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Zia Pueblo Pottery

  1. Olla - Ruby Panana

  2. Owl - Irene Herrera

  3. Olla - Elizabeth Medina

  4. Bird Effigy - unsigned

  5. Bowl - Sofia & Lois Medina

  6. Bird - Lois Medina

  7. Canteen - unsigned

Zia Pueblo, in north-central New Mexico, has maintained its tradition as a leader in the production of excellent ceramics, continuing the finest of the time honored features in a sequence of styles that show virtually no European influence and little curio-market degeneracy. Matte-paint styles of Pueblo pottery decoration originated late in the seventeenth century, replacing an earlier glazeware tradition. The first type is know an Puname Polychrome (1680-1740), while its descendant, San Pablo Polychrome, bears an old Spanish name for the pueblo of Zia. As at most other pueblos during this period the designer of pottery were much preoccupied with the feather symbol. At Zia, especially, this sacred motif was painted on almost every surviving eighteen-century vessel in various modifications. Until about 1765 all these vessels were endowed with one feature that is particularly useful for dating purposes: The rim top was always painted red. After that date, during the last three decades of San Pablo Polychrome and thereafter, the rim tops of Zia vessels have always been painted black.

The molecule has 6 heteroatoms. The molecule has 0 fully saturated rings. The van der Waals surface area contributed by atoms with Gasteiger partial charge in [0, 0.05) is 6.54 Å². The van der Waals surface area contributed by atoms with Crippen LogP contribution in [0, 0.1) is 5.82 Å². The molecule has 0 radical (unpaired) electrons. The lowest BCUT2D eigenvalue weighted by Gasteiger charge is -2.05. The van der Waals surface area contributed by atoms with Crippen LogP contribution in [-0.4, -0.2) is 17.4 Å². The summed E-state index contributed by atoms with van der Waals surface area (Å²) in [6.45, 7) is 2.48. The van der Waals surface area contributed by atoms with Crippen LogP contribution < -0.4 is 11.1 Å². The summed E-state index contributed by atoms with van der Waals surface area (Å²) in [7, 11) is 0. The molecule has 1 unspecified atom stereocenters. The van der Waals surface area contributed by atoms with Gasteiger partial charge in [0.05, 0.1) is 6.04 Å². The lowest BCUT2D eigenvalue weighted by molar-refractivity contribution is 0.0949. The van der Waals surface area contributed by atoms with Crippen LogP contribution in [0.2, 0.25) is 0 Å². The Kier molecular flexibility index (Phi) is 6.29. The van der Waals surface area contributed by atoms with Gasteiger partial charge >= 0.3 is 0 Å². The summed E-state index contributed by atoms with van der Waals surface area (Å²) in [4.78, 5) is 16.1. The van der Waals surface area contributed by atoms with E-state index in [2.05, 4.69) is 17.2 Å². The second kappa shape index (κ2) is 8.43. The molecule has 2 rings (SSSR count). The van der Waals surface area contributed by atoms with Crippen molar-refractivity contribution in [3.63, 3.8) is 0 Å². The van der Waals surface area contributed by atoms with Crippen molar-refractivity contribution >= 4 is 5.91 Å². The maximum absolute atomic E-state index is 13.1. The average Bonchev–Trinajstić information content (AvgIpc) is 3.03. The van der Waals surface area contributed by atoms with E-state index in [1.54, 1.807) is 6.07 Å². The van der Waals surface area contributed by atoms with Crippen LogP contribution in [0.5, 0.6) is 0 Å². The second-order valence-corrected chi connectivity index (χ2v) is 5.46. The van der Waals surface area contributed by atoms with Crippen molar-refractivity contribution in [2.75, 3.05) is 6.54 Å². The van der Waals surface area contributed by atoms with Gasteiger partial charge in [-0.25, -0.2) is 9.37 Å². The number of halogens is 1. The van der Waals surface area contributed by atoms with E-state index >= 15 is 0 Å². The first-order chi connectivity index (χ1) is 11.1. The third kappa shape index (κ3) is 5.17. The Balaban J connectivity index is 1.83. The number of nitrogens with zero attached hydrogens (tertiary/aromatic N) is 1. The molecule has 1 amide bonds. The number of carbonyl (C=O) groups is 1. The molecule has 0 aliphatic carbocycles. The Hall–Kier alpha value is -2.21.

The state of New Mexico adopted the Zia sun symbol in the 1920's from this Keresean speaking pueblo located 17 miles (27 kilometers) northwest of Bernalillo. The pueblo is situated beside the Jemez River atop a small mesa which provides a spectacular view of the surrounding areas. It is no wonder that Zia lands have been used in numerous films and television commercials. Zia women are known for their thin walled pottery usually decorated with Zia bird symbols. Other traditional crafts can be purchased at the cultural center located at the administration complex.

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